We now have perhaps the first noteworthy instance in which a lawyer has faced consequences for egregious conduct in service to President Trump. The Post reports: “Republican lawyer Cleta Mitchell, who advised President Trump during his Saturday phone call with Georgia’s secretary of state in an effort to overturn the election, resigned on Tuesday as a partner in the Washington office of the law firm Foley & Lardner.” This comes after the firm said it was “concerned by” her participation in the call, widely interpreted as a clumsy attempt to threaten and cajole Georgia Secretary of State Brad Raffensperger into changing his state’s certified vote. The firm, tellingly, made clear it represents no one “seeking to contest the results of the election.”

Let’s unpack this. First, Mitchell resigned, but who believes that she left voluntarily after having been publicly rebuked by her own law firm? Second, the firm’s desire to specify that it is not representing anyone seeking to challenge the election — which would include the large number of Republican House members, the Senate’s “Sedition Caucus” and Trump — might lead one to conclude it was worried about its reputation. Clients, I can imagine, don’t want to be represented by pro-putsch law firms. Lawyers do not want to work for such people. Third, this is not enough.

Recall that Mitchell took part in a call in which Trump told Raffensperger to “find” just enough votes (11,780) to shift the state to his column. Worse, she made a demand in that call for data that would prove dead people voted, a spurious and false allegation. “[We] took the names and birth years, and we had certain information available to us. We have asked from your office for records that only you have, and so we said there is a universe of people who have the same name and same birth year and died,” she said.

That’s not all. The conversation continues:

Mitchell: The number who have registered out of state after they moved from Georgia. And so they had a date when they moved from Georgia, they registered to vote out of state, and then it's like 4,500, I don't have that number right in front of me.
Trump: And then they came back in, and they voted.
Mitchell: And voted. Yeah.
Trump: I thought that was a large number, though. It was in the 20s.
Ryan Germany, Raffensperger’s general counsel: We’ve been going through each of those as well, and those numbers that we got, that Ms. Mitchell was just saying, they’re not accurate. Every one we’ve been through are people that lived in Georgia, moved to a different state, but then moved back to Georgia legitimately. And in many cases —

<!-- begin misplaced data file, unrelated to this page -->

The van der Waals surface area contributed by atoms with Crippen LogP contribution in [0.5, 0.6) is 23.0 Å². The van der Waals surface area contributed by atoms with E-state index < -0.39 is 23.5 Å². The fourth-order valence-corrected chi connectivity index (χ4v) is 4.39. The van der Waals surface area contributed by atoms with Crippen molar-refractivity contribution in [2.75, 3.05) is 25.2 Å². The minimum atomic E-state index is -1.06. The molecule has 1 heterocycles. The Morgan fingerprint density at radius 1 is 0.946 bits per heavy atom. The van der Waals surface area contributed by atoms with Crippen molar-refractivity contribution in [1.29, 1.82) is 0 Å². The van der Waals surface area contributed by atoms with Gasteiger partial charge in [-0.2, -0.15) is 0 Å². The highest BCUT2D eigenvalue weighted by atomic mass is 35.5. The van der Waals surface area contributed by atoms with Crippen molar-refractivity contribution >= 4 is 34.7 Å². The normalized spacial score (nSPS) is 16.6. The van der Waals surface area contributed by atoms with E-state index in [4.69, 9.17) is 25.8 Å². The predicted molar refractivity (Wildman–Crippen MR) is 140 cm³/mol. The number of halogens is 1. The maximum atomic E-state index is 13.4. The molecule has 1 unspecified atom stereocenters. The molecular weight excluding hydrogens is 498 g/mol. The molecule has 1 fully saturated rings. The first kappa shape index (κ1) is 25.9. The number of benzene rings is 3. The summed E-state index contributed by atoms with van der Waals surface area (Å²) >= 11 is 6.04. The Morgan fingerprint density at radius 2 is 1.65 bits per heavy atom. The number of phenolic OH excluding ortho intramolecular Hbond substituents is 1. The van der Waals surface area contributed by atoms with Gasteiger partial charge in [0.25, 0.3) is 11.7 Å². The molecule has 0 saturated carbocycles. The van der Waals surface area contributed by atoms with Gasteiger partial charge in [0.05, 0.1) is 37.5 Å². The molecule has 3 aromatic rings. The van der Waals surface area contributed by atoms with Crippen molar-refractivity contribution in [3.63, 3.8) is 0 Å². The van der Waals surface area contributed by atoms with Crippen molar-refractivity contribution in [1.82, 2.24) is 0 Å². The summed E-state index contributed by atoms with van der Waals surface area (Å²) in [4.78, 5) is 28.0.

Trump: How may people do that? They moved out, and then they said, ‘Ah, to hell with it, I’ll move back.’ You know, it doesn’t sound like a very normal . . . you mean, they moved out, and what, they missed it so much that they wanted to move back in? It’s crazy.
Germany: They moved back in years ago. This was not like something just before the election. So there’s something about that data that, it’s just not accurate.

She plainly has taken an active part in the effort to force the secretary of state to change the vote to her client’s favor. At a minimum, state and federal investigators need to review applicable law and determine if Trump and Mitchell broke any laws. There is no attorney-client privilege to protect a conspiracy to engage in illegal activity.

Former congressman Tom Coleman (R-Mo.) asks the right question:

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Beyond the criminal law, Mitchell has ethical obligations. As a lawyer, she is an officer of the court. That means she’s bound by the rules of professional conduct not to make materially false statements of fact to anyone — not just courts, but third parties like Raffensperger. For instance, the D.C. Bar’s ethics rule 4.1 provides that “in the course of representing a client, a lawyer shall not knowingly . . . [make] a false statement of material fact or law to a third person.”

In a larger sense, the effort to overthrow the elected winner of a presidential election on baseless charges of fraud or subterfuge contradicts the framework under which all lawyers must operate. Lawyers who assist an assault on our election rather than uphold the law, including the Constitution’s provisions regarding the election of the president, besmirch the essence of ethical advocacy. Mitchell dishonors herself and the profession.

Listen to the full Jan. 2 phone call. This audio has been edited to remove the name of an individual about whom the president makes unsubstantiated allegations. (Obtained by The Washington Post)

In response to The Post’s report, Mitchell declined to comment. But The Post did obtain a letter she sent to friends and clients in which she wrote that “a massive pressure campaign in the last several days mounted by leftist groups . . . because of my personal involvement with President Trump.”

The loss of Mitchell’s job may be the first adverse consequence a Trump lawyer has suffered following the election, but it should not be the last. Authorities from D.C., Georgia and the federal government must investigate such behavior, and bar authorities must do their part to protect the integrity of the legal profession. Mitchell and Trump’s other lawyers have plenty to answer for.

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